USD slumps after Fed rate hike. GBP/USD at a 7-week high. EUR awaits ‘flash’ PMI data
Daily Currency UpdateAlthough on Tuesday GBP/USD couldn’t maintain its hold on a 1.40 handle, yesterday it traded as high as 1.4075 ahead of the FOMC and was up against four of the five other currencies we track closely here. The exception was the Canadian Dollar, with GBP/CAD down more than half a cent to 1.8245. Once the Fed Statement was released and the USD sold off despite a somewhat higher forecast profile for official interest rates in 2019, GBP/USD extended its gains to 1.4150 though slipped back against the Aussie Dollar to be almost three quarters of a cent down from its earlier high near 1.8310. Overnight in Asia, the pound has traded up to a near 3-week high of 1.4170 before easing back to last night’s closing level.
There was arguably something for everyone in the UK labour market report, though on balance the message was definitely a positive one. Unemployment rose by 24,000 in the three months to January to 1.45 million yet there were 32.25 million people in work, 168,000 more than for the previous 3-month period and 402,000 more than for a year earlier. The Office for National Statistics noted the employment rate (the proportion of people aged from 16 to 64 who were in work) was 75.3%; higher than for a year earlier (74.6%) and the joint highest since comparable records began in 1971. The unemployment rate, meantime, was 4.3%, down from 4.7% a year earlier and the joint lowest since 1975.
We wrote here yesterday morning that, “In its February inflation report, the Bank of England suggested that a 4.4% unemployment rate would begin to put upward pressure on wages. If this happens today, then the GBP might well find some more support.” This is exactly what transpired. The new figures show that average weekly earnings for employees in Great Britain in nominal terms (that is, not adjusted for price inflation) increased by 2.6% excluding bonuses, and by 2.8% including bonuses, compared with a year earlier. The squeeze on real earnings hasn’t officially ended as today’s numbers were for January whilst the CPI data are for February. But, if the wage data are repeated next month, then the 12-month run of negative earnings growth will finally come to an end; a relief not just for workers, but also for the UK Government and the Bank of England whose forecasts of a return to real pay growth have lately been consistently too optimistic.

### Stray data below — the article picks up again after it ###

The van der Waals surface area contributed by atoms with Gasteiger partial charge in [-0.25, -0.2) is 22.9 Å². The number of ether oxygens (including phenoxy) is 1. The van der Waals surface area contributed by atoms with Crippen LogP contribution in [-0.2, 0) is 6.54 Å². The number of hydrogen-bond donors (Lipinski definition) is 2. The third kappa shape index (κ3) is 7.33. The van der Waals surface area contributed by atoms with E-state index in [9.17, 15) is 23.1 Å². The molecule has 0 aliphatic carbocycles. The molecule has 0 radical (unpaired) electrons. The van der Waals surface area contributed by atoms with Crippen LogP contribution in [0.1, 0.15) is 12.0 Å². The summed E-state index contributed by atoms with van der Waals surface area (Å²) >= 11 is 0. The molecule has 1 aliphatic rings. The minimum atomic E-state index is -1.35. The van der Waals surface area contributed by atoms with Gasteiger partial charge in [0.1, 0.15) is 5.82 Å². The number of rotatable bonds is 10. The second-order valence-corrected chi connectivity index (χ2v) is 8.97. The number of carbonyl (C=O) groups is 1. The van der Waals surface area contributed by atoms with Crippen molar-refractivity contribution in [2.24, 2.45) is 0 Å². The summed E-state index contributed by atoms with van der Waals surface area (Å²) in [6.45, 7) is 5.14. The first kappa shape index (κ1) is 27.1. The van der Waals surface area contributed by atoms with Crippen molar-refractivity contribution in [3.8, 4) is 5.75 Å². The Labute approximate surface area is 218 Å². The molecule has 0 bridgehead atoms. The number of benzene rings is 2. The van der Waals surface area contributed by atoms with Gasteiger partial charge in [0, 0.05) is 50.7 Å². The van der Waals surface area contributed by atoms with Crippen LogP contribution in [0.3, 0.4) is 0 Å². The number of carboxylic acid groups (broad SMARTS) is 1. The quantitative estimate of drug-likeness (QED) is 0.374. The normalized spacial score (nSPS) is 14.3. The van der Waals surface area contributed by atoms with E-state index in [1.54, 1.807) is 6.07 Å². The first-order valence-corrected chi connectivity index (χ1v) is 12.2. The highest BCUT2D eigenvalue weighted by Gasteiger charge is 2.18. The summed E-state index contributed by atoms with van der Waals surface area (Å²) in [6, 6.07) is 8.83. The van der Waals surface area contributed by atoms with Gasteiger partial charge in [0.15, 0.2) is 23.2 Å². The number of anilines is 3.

Key MoversLate on Tuesday evening, the USD index against a basket of major currencies was back at 90 for the first time in almost three weeks. Wednesday saw the USD slip around a quarter of a point to 89.75 before the Fed announcement and then extend its losses by a further half-point late in to the New York afternoon despite a somewhat higher forecast profile for official interest rates in 2019. By the close of business, the USD was at the bottom of our one-day performance table.
A very uncontroversial FOMC Statement noted, “the labor market has continued to strengthen and economic activity has been rising at a moderate rate. Job gains have been strong in recent months, and the unemployment rate has stayed low. Recent data suggest that growth rates of household spending and business fixed investment have moderated from their strong fourth-quarter readings. On a 12-month basis, both overall inflation and inflation for items other than food and energy have continued to run below 2 percent. Market-based measures of inflation compensation have increased in recent months but remain low; survey-based measures of longer-term inflation expectations are little changed, on balance.”
There had been some speculation ahead of the FOMC meeting that the Fed would signal a total of four rate hikes in 2018 rather than the three which had previously been forecast. It didn’t do that (which may explain some of the subsequent USD weakness) but it did raise its median estimate for 2019 by 25 basis points. Looked at another way, it was previously penciling-in seven more rate hikes until the end of 2020 but has now added an extra one, with two more to come in 2018, three more in 2018 and another two in 2020. Quite why this should have been taken as a trigger to aggressively sell the USD is something of a mystery but we’d always caution against reading too much into immediate post-FOMC moves which are often prone to re-appraisal and reversal. The US Dollar index opens in Europe this morning around 89.25.